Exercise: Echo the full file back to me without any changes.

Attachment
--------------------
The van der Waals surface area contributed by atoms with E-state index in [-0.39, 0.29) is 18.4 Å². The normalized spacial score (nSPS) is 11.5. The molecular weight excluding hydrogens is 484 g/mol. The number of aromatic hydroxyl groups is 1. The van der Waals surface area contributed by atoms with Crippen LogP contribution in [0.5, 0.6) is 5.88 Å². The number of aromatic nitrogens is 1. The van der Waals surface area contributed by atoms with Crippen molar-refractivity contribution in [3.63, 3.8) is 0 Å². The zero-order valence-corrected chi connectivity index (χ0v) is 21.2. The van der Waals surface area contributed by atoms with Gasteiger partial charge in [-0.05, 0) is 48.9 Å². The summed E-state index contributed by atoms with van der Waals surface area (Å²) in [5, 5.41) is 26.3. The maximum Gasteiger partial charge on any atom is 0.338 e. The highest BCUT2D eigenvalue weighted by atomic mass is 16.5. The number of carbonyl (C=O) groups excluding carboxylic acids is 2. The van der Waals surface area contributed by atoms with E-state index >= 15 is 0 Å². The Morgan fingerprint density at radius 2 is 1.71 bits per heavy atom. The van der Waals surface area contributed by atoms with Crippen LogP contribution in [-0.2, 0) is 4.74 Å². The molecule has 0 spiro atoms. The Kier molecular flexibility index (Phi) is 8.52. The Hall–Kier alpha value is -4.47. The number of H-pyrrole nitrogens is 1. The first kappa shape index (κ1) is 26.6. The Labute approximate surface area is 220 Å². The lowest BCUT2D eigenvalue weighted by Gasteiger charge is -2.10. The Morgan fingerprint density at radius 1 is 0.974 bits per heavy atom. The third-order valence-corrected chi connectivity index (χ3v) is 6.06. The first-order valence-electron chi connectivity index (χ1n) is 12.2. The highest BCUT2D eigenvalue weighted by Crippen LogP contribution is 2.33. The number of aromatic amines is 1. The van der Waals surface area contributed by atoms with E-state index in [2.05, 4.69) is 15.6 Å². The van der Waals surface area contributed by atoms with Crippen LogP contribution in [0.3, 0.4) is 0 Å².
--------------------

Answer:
The van der Waals surface area contributed by atoms with E-state index in [-0.39, 0.29) is 18.4 Å². The normalized spacial score (nSPS) is 11.5. The molecular weight excluding hydrogens is 484 g/mol. The number of aromatic hydroxyl groups is 1. The van der Waals surface area contributed by atoms with Crippen LogP contribution in [0.5, 0.6) is 5.88 Å². The number of aromatic nitrogens is 1. The van der Waals surface area contributed by atoms with Crippen molar-refractivity contribution in [3.63, 3.8) is 0 Å². The zero-order valence-corrected chi connectivity index (χ0v) is 21.2. The van der Waals surface area contributed by atoms with Gasteiger partial charge in [-0.05, 0) is 48.9 Å². The summed E-state index contributed by atoms with van der Waals surface area (Å²) in [5, 5.41) is 26.3. The maximum Gasteiger partial charge on any atom is 0.338 e. The highest BCUT2D eigenvalue weighted by atomic mass is 16.5. The number of carbonyl (C=O) groups excluding carboxylic acids is 2. The van der Waals surface area contributed by atoms with E-state index >= 15 is 0 Å². The Morgan fingerprint density at radius 2 is 1.71 bits per heavy atom. The van der Waals surface area contributed by atoms with Crippen LogP contribution in [-0.2, 0) is 4.74 Å². The molecule has 0 spiro atoms. The Kier molecular flexibility index (Phi) is 8.52. The Hall–Kier alpha value is -4.47. The number of H-pyrrole nitrogens is 1. The first kappa shape index (κ1) is 26.6. The Labute approximate surface area is 220 Å². The lowest BCUT2D eigenvalue weighted by Gasteiger charge is -2.10. The Morgan fingerprint density at radius 1 is 0.974 bits per heavy atom. The third-order valence-corrected chi connectivity index (χ3v) is 6.06. The first-order valence-electron chi connectivity index (χ1n) is 12.2. The highest BCUT2D eigenvalue weighted by Crippen LogP contribution is 2.33. The number of aromatic amines is 1. The van der Waals surface area contributed by atoms with E-state index in [2.05, 4.69) is 15.6 Å². The van der Waals surface area contributed by atoms with Crippen LogP contribution in [0.3, 0.4) is 0 Å².